The Native Authorities, NAs, as they were then called, were criticized not only because of what was seen as their “non-traditional character”, but also because many of them were seen to be corrupt. Equally, there was no female representation in these councils, while the newly emerging educated elite exerted pressures to be represented in local politics.
By the 1940s, the British colonial administration introduced the “Best Man Policy” Okacha Nma, (Axel Harneit-Sievers, 1999), by not insisting on having only the elders as representatives in the councils, but encouraging communities to choose younger and educated elite representatives.
Establishment of ‘Houses of Chiefs’

With the achievement of ‘internal self government’ by each of the three regional governments in the country – the East, the West, and the North – in the mid 1950s, both the Northern and the Western Regional governments, besides having elected parliamentarians, also established second legislative chambers, known as “Houses of Chiefs”, which were modeled on the Westminster type. This time, it was no longer the colonialists imposing their will on the people, but Nigerians deciding what they thought would be good for them.
For the Igbo dominated Eastern Region in particular, this was an opportunity not to be allowed to slip off so it could stand on equal footing with the other two regions, that is, the West and the North, which already had established kingship systems. Thus, due to its peculiar political nature, the government of Eastern Region commissioned a former district officer and Cambridge anthropologist, Mr. G.I. Jones, to advise it on the necessity or otherwise of establishing a “House of Chiefs” in the region.
In a report which he submitted to government, Mr. Jones saw the proposal for the establishment of a “House of Chiefs” in the East as a political decision that should be taken by the regional government, at least, to gain the sympathy of some minority ethnic groups in the region who already had established chieftaincy traditions. He however recommended a limited inclusion of chiefs as ex officio-members in the local councils, a procedure for their official recognition by government and payment of salaries for those of them serving at county and district levels.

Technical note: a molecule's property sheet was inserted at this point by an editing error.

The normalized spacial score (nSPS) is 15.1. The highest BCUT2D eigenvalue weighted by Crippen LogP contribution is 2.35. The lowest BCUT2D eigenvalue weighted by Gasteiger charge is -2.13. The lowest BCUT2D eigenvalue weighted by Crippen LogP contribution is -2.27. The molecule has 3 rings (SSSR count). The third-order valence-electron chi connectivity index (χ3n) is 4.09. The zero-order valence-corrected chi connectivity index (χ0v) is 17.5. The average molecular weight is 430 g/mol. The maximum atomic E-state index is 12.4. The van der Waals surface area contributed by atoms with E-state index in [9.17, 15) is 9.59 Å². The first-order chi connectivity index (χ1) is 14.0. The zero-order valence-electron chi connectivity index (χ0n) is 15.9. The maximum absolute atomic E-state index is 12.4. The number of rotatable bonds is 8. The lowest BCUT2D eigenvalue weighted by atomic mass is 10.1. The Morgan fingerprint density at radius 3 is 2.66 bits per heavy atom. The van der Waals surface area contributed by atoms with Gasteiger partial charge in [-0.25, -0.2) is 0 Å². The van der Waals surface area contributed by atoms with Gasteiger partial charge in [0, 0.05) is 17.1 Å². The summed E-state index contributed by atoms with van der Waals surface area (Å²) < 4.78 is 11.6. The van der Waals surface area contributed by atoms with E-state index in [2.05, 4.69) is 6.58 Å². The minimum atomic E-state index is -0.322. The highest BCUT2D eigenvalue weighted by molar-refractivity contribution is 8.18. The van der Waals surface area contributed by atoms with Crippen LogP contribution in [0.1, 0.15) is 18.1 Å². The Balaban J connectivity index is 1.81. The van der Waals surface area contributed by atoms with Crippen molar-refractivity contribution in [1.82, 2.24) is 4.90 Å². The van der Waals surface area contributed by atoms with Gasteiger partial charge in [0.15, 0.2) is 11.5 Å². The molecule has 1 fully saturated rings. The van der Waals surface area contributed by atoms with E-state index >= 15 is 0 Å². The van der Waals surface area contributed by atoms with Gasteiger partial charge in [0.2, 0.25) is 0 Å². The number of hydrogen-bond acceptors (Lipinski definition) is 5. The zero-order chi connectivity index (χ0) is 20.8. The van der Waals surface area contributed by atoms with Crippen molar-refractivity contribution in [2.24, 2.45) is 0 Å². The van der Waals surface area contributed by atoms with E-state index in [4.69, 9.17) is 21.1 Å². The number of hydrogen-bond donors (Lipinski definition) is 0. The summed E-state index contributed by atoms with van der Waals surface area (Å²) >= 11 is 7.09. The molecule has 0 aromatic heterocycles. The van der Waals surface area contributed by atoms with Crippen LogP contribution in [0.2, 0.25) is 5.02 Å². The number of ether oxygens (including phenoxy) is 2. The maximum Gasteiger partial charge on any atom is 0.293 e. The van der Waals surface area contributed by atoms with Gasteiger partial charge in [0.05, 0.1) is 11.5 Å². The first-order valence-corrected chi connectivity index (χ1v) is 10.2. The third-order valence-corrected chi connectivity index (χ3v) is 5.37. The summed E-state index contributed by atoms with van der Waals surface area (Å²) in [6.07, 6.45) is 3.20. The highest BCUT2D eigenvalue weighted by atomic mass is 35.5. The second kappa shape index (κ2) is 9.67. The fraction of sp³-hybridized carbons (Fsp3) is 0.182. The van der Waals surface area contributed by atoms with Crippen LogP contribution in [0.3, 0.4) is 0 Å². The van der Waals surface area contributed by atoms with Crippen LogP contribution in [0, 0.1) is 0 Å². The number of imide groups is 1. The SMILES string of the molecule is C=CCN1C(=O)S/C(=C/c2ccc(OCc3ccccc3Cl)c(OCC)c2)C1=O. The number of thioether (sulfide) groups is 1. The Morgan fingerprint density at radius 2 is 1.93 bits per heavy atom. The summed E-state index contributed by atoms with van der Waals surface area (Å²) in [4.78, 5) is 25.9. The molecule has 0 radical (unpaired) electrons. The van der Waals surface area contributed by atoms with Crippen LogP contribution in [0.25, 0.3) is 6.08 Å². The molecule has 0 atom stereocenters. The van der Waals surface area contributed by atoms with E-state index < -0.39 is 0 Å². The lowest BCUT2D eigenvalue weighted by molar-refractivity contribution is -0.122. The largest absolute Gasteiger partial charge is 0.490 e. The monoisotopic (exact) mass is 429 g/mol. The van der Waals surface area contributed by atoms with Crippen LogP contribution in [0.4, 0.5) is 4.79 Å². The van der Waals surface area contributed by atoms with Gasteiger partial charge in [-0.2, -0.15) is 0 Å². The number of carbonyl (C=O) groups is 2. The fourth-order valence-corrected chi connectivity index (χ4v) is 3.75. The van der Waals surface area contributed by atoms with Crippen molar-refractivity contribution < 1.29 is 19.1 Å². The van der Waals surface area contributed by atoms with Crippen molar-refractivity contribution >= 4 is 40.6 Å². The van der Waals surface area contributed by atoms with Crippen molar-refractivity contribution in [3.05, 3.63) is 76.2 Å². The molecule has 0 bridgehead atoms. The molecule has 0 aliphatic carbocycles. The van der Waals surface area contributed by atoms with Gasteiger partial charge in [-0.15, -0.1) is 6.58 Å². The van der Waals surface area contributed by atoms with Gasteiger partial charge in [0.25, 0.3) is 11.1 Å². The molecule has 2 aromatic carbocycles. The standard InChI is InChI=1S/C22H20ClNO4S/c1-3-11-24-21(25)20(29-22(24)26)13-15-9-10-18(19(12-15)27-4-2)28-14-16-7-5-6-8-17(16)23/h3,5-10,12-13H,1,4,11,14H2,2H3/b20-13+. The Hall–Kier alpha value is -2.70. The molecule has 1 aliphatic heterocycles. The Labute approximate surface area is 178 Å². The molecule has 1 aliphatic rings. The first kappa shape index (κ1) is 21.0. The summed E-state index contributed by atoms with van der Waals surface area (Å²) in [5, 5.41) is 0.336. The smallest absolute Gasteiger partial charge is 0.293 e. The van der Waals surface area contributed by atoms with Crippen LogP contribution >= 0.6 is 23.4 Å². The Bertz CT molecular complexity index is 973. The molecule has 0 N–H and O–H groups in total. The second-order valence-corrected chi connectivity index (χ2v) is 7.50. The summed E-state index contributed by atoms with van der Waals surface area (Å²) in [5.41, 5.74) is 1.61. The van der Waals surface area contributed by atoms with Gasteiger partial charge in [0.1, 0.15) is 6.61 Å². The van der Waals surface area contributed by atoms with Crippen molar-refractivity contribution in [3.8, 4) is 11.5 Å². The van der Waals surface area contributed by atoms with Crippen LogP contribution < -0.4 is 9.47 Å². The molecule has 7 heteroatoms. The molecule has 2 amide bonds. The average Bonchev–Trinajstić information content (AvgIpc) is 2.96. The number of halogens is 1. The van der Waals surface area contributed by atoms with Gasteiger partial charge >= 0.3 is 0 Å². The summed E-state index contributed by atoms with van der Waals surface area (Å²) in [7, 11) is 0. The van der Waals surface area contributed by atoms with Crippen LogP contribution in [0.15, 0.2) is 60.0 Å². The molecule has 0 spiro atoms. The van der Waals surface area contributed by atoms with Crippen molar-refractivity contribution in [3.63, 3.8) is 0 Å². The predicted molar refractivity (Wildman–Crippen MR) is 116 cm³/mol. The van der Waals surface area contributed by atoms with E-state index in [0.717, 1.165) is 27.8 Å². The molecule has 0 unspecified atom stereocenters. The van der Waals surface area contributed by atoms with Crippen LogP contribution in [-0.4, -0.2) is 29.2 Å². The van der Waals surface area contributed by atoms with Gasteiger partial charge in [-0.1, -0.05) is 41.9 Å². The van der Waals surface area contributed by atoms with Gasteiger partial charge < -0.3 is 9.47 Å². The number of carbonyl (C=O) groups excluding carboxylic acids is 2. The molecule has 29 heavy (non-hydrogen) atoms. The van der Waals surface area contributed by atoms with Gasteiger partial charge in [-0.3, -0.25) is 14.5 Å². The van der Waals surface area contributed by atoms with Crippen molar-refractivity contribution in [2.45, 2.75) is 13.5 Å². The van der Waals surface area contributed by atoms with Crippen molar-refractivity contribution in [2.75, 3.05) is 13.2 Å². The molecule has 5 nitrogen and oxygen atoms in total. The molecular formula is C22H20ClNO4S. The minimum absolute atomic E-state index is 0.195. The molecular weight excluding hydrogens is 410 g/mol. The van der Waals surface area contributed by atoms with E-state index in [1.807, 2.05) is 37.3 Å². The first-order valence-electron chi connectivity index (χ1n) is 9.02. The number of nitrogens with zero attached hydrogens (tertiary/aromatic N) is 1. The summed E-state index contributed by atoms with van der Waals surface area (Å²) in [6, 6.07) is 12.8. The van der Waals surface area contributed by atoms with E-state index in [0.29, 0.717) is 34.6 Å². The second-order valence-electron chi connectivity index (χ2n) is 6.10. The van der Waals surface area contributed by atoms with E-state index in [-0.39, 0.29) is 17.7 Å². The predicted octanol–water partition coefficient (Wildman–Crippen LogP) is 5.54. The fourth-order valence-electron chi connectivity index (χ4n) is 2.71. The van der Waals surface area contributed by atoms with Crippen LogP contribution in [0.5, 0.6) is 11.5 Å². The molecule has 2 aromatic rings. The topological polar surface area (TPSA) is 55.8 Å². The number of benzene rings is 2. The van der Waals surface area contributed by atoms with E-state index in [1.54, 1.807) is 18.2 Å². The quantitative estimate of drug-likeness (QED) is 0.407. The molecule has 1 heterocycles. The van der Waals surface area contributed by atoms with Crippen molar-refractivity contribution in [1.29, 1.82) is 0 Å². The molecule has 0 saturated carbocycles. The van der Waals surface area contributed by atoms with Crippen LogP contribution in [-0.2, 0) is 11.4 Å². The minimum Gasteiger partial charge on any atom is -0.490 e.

Based on Jones’ recommendation, the government established the “Eastern House of Chiefs”, while a number of chiefs were accorded government recognition, without any known criteria, and graded as “first class” and “second class”, with some of them appointed to serve as members of the House of Chiefs. This arrangement remained in force till the outbreak of the Nigerian civil war in July 1967.
At the end of the civil war in 1970, Mr. Ukpabi Asika, who was appointed Administrator of the East Central State, where majority of the Igbo belonged, was more concerned with rebuilding the war-ravaged areas of the state than sparing any thought for the institution of traditional chieftaincy. Even when the East Central State was split into about fity-four divisional administrative units and a Divisional Administration Department (DAD) put in place to superintend over their affairs, Mr. Asika did not still think that chiefs could play much role in his administration. Instead, he encouraged the formation of strong town unions to drive development down the grassroots, while relegating the chiefs to the background.

Ukpabi Asika’s non-challant attitude towards the chieftaincy institution was not surprising, and stemmed from his perception of the role played by the chiefs in the creation of the Biafran Republic, since most of these chiefs constituted the bulk of membership of the “Eastern Nigeria Consultative Council” that advised Odumegwu Ojukwu to pull the Eastern Region out of the Nigerian federation and declare it the Sovereign State of Biafra.

Emergence of Autonomous Communities and Chieftaincy Institution
In 1976, the federal government of Nigeria set up a local government reform committee headed by Alhaji Ibrahim Dasuki, charged with the responsibility to establish a uniform standard for local government administration nationwide.